Snapshots - #37: It, Breathe, Mark Felt – The Man Who Brought Down the White House

It (2017), (♦♦♦♦): Four inseparable friends in middle school bond with other three newcomers. They all have in common that they are bullied by the same people. Over the course of one summer they'll fend off bullies and face a centuries-old demon in the form of a clown, named Pennywise, whom has been disappearing kids and terrorizing the town of Derry, Maine, every twenty-seven years since the town was founded.
Based on Stephen King's novel of the same title, It is a movie with a smart script and a sympathetic ensemble of nerds that deliver light humor, and deep thrills. It doesn't hurt that each and every character has his or her own arc, thus one gets to know their motivations and fears before Pennywise enters head on into the picture.
In a nod to 1980s movie classics such as The Goonies, and the Brat Pack ensemble, the newest adaptation of It takes place at the end of that decade, when it seems, at least from the Hollywood perspective, that every kid harbored a genius insi…

Hysteria (♦♦♦♦)

Mortimer Granville is a young doctor with ambition and zeal. He wants nothing more than being able to practice true medicine and follow the latest medical advances, but his superiors know better…Thus, Dr. Granville has about six jobs in a one-year period. All that changes when Mortimer is employed at Dr. Dalrymple’s private practice where women with hysteria are treated somewhat unconventionally, to say the least. Because of Mortimer, the practice soon becomes a booming business, and with it comes an offer for partnership and an engagement to the virtuous Emily Dalrymple. But all that is threatened when Mortimer becomes injured due to the excessive use of his hands.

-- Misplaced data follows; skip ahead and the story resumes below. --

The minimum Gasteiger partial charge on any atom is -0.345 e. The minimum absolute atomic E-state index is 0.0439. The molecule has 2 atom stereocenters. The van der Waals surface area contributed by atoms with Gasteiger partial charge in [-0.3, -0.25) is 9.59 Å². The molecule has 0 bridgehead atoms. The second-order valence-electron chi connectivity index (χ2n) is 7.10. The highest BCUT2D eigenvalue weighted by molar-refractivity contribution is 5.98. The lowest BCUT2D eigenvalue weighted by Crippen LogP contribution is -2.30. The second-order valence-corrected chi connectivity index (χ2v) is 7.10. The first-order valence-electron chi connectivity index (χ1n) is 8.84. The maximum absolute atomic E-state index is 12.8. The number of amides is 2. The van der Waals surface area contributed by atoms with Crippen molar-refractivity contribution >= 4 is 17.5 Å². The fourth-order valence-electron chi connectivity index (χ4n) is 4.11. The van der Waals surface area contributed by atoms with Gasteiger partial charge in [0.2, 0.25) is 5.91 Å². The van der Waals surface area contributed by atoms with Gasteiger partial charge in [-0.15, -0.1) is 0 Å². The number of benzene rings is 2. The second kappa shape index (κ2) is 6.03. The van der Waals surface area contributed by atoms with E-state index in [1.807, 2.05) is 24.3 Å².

Hysteria is witty, charming but definitely oriented towards mature audiences. The first half of the movie is hysterical, portraying the treatment of “hysteria”, medical ailment common among female population, in a private medical practice. The second half of the movie digs deep and finds its heart and that of the audience. This film is a romantic comedy full of naughtiness but lacking the vulgarity so prevalent in today’s most commercial motion pictures.

Maggie Gyllenhaal always delivers winning performances and this film is no exception. In Hysteria she interprets a vibrant, social revolutionary named Charlotte Dalrymple. Hugh Dancy is equally charming and hysterical as Dr. Mortimer Granville, the man behind the invention of the vibrator for medical purposes. Felicity Jones (Like Crazy), the more virtuous daughter of Dr. Dalrymple, is the woman with whom Mortimer was engaged. Ruppert Everett plays the role of Edmund Smythe, the inventor of the vibrator and many other electrical devices.

I entered the theater not knowing what to expect of this film, but not only I was pleasantly surprised, I had a jolly good time!